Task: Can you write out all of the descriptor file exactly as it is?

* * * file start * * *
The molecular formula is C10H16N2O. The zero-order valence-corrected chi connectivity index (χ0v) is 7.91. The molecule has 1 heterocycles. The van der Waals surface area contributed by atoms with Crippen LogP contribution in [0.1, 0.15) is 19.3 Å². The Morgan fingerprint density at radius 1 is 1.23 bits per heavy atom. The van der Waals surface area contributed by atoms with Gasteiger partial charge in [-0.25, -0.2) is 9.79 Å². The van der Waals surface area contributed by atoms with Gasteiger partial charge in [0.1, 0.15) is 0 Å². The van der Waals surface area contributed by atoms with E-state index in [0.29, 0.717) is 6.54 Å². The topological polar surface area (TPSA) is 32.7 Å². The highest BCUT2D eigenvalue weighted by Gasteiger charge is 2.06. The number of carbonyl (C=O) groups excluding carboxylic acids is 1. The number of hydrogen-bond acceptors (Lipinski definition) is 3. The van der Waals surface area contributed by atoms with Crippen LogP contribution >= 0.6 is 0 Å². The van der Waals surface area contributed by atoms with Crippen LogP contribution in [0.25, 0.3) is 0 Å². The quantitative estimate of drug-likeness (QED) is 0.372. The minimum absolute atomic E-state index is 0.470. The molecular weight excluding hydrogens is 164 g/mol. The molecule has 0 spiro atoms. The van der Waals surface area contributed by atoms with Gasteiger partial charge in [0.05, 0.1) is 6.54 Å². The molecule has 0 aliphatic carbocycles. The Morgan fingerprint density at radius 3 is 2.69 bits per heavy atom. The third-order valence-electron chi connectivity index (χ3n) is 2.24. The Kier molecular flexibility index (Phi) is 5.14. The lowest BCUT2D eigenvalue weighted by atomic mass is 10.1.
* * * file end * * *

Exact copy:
The molecular formula is C10H16N2O. The zero-order valence-corrected chi connectivity index (χ0v) is 7.91. The molecule has 1 heterocycles. The van der Waals surface area contributed by atoms with Crippen LogP contribution in [0.1, 0.15) is 19.3 Å². The Morgan fingerprint density at radius 1 is 1.23 bits per heavy atom. The van der Waals surface area contributed by atoms with Gasteiger partial charge in [-0.25, -0.2) is 9.79 Å². The van der Waals surface area contributed by atoms with Gasteiger partial charge in [0.1, 0.15) is 0 Å². The van der Waals surface area contributed by atoms with E-state index in [0.29, 0.717) is 6.54 Å². The topological polar surface area (TPSA) is 32.7 Å². The highest BCUT2D eigenvalue weighted by Gasteiger charge is 2.06. The number of carbonyl (C=O) groups excluding carboxylic acids is 1. The number of hydrogen-bond acceptors (Lipinski definition) is 3. The van der Waals surface area contributed by atoms with Crippen LogP contribution >= 0.6 is 0 Å². The van der Waals surface area contributed by atoms with Crippen LogP contribution in [0.25, 0.3) is 0 Å². The quantitative estimate of drug-likeness (QED) is 0.372. The minimum absolute atomic E-state index is 0.470. The molecular weight excluding hydrogens is 164 g/mol. The molecule has 0 spiro atoms. The van der Waals surface area contributed by atoms with Gasteiger partial charge in [0.05, 0.1) is 6.54 Å². The molecule has 0 aliphatic carbocycles. The Morgan fingerprint density at radius 3 is 2.69 bits per heavy atom. The third-order valence-electron chi connectivity index (χ3n) is 2.24. The Kier molecular flexibility index (Phi) is 5.14. The lowest BCUT2D eigenvalue weighted by atomic mass is 10.1.